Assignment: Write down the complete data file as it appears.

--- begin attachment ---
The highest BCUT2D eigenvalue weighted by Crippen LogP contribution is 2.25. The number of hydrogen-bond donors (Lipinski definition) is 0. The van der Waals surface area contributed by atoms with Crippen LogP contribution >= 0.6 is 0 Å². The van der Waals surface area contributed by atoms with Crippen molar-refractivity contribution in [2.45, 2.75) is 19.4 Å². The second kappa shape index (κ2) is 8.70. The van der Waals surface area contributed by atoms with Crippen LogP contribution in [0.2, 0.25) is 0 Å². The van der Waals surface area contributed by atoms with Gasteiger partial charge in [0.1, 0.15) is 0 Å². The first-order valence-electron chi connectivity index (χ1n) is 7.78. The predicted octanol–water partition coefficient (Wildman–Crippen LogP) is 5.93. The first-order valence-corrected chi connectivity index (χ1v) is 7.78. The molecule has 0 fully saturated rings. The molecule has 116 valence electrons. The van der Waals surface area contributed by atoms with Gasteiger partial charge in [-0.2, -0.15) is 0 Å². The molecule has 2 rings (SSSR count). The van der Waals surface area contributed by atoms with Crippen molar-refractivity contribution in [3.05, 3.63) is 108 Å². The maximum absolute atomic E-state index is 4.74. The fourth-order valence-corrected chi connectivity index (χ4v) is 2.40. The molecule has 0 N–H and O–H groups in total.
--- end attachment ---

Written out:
The highest BCUT2D eigenvalue weighted by Crippen LogP contribution is 2.25. The number of hydrogen-bond donors (Lipinski definition) is 0. The van der Waals surface area contributed by atoms with Crippen LogP contribution >= 0.6 is 0 Å². The van der Waals surface area contributed by atoms with Crippen molar-refractivity contribution in [2.45, 2.75) is 19.4 Å². The second kappa shape index (κ2) is 8.70. The van der Waals surface area contributed by atoms with Crippen LogP contribution in [0.2, 0.25) is 0 Å². The van der Waals surface area contributed by atoms with Gasteiger partial charge in [0.1, 0.15) is 0 Å². The first-order valence-electron chi connectivity index (χ1n) is 7.78. The predicted octanol–water partition coefficient (Wildman–Crippen LogP) is 5.93. The first-order valence-corrected chi connectivity index (χ1v) is 7.78. The molecule has 0 fully saturated rings. The molecule has 116 valence electrons. The van der Waals surface area contributed by atoms with Gasteiger partial charge in [-0.2, -0.15) is 0 Å². The molecule has 2 rings (SSSR count). The van der Waals surface area contributed by atoms with Crippen molar-refractivity contribution in [3.05, 3.63) is 108 Å². The maximum absolute atomic E-state index is 4.74. The fourth-order valence-corrected chi connectivity index (χ4v) is 2.40. The molecule has 0 N–H and O–H groups in total.